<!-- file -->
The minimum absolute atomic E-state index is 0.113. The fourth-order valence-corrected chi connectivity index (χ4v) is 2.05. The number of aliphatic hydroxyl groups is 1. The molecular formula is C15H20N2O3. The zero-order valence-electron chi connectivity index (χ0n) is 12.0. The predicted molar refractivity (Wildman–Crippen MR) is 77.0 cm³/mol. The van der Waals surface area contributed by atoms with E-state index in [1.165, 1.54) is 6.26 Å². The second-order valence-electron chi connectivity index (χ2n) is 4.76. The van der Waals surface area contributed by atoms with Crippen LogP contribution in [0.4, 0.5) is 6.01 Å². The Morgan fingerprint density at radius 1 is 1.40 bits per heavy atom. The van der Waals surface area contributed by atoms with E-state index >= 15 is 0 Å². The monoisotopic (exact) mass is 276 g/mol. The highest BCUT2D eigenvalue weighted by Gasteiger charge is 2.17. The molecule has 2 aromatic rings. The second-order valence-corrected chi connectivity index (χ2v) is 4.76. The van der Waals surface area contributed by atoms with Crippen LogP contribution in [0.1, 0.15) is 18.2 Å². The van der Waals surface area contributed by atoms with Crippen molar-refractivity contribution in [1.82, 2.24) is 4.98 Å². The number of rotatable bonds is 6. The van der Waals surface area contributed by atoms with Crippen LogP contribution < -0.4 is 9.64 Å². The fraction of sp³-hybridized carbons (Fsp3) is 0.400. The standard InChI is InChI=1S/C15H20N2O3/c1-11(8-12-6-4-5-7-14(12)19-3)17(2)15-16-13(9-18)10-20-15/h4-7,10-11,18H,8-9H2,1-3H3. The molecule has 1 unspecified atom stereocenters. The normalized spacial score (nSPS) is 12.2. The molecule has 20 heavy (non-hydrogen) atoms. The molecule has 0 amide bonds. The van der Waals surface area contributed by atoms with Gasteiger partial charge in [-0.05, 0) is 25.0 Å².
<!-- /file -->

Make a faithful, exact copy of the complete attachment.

The minimum absolute atomic E-state index is 0.113. The fourth-order valence-corrected chi connectivity index (χ4v) is 2.05. The number of aliphatic hydroxyl groups is 1. The molecular formula is C15H20N2O3. The zero-order valence-electron chi connectivity index (χ0n) is 12.0. The predicted molar refractivity (Wildman–Crippen MR) is 77.0 cm³/mol. The van der Waals surface area contributed by atoms with E-state index in [1.165, 1.54) is 6.26 Å². The second-order valence-electron chi connectivity index (χ2n) is 4.76. The van der Waals surface area contributed by atoms with Crippen LogP contribution in [0.4, 0.5) is 6.01 Å². The Morgan fingerprint density at radius 1 is 1.40 bits per heavy atom. The van der Waals surface area contributed by atoms with E-state index >= 15 is 0 Å². The monoisotopic (exact) mass is 276 g/mol. The highest BCUT2D eigenvalue weighted by Gasteiger charge is 2.17. The molecule has 2 aromatic rings. The second-order valence-corrected chi connectivity index (χ2v) is 4.76. The van der Waals surface area contributed by atoms with Crippen LogP contribution in [0.1, 0.15) is 18.2 Å². The van der Waals surface area contributed by atoms with Crippen molar-refractivity contribution in [1.82, 2.24) is 4.98 Å². The number of rotatable bonds is 6. The van der Waals surface area contributed by atoms with Crippen LogP contribution < -0.4 is 9.64 Å². The fraction of sp³-hybridized carbons (Fsp3) is 0.400. The standard InChI is InChI=1S/C15H20N2O3/c1-11(8-12-6-4-5-7-14(12)19-3)17(2)15-16-13(9-18)10-20-15/h4-7,10-11,18H,8-9H2,1-3H3. The molecule has 1 unspecified atom stereocenters. The normalized spacial score (nSPS) is 12.2. The molecule has 20 heavy (non-hydrogen) atoms. The molecule has 0 amide bonds. The van der Waals surface area contributed by atoms with Gasteiger partial charge in [-0.05, 0) is 25.0 Å².